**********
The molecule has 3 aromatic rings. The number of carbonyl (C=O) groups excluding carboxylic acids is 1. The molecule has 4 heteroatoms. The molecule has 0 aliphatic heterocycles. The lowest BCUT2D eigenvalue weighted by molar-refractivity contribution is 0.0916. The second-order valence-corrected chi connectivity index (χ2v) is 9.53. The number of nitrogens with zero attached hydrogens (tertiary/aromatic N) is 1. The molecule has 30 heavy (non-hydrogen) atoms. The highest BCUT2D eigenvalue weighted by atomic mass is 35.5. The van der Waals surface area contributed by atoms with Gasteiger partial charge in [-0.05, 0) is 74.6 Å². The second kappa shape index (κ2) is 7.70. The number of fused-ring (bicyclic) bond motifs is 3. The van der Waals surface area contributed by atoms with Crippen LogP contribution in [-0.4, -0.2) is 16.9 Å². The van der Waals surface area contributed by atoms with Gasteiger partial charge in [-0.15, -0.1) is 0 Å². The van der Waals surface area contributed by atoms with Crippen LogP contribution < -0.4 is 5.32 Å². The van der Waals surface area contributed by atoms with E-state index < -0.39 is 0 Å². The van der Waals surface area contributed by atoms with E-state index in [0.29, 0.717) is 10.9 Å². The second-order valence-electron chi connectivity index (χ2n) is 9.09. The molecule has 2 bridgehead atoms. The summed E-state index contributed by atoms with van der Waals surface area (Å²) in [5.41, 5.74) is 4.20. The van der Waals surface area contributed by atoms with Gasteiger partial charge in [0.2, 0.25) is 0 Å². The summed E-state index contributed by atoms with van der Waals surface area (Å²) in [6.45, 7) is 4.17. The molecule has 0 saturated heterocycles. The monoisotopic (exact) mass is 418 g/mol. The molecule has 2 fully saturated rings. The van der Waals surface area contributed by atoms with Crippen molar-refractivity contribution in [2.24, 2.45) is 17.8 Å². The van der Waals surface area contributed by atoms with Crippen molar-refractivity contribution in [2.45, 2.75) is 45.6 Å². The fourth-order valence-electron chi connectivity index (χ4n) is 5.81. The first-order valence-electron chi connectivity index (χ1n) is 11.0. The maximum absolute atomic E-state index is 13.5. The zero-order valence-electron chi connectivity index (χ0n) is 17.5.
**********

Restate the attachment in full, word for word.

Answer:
The molecule has 3 aromatic rings. The number of carbonyl (C=O) groups excluding carboxylic acids is 1. The molecule has 4 heteroatoms. The molecule has 0 aliphatic heterocycles. The lowest BCUT2D eigenvalue weighted by molar-refractivity contribution is 0.0916. The second-order valence-corrected chi connectivity index (χ2v) is 9.53. The number of nitrogens with zero attached hydrogens (tertiary/aromatic N) is 1. The molecule has 30 heavy (non-hydrogen) atoms. The highest BCUT2D eigenvalue weighted by atomic mass is 35.5. The van der Waals surface area contributed by atoms with Gasteiger partial charge in [-0.05, 0) is 74.6 Å². The second kappa shape index (κ2) is 7.70. The number of fused-ring (bicyclic) bond motifs is 3. The van der Waals surface area contributed by atoms with Crippen LogP contribution in [-0.4, -0.2) is 16.9 Å². The van der Waals surface area contributed by atoms with Gasteiger partial charge in [-0.15, -0.1) is 0 Å². The van der Waals surface area contributed by atoms with Crippen LogP contribution < -0.4 is 5.32 Å². The van der Waals surface area contributed by atoms with E-state index < -0.39 is 0 Å². The van der Waals surface area contributed by atoms with E-state index in [0.29, 0.717) is 10.9 Å². The second-order valence-electron chi connectivity index (χ2n) is 9.09. The molecule has 2 bridgehead atoms. The summed E-state index contributed by atoms with van der Waals surface area (Å²) in [5.41, 5.74) is 4.20. The van der Waals surface area contributed by atoms with Gasteiger partial charge in [0.2, 0.25) is 0 Å². The summed E-state index contributed by atoms with van der Waals surface area (Å²) in [6.45, 7) is 4.17. The molecule has 0 saturated heterocycles. The monoisotopic (exact) mass is 418 g/mol. The molecule has 2 fully saturated rings. The van der Waals surface area contributed by atoms with Crippen molar-refractivity contribution in [2.24, 2.45) is 17.8 Å². The van der Waals surface area contributed by atoms with Crippen molar-refractivity contribution in [2.45, 2.75) is 45.6 Å². The fourth-order valence-electron chi connectivity index (χ4n) is 5.81. The first-order valence-electron chi connectivity index (χ1n) is 11.0. The maximum absolute atomic E-state index is 13.5. The zero-order valence-electron chi connectivity index (χ0n) is 17.5.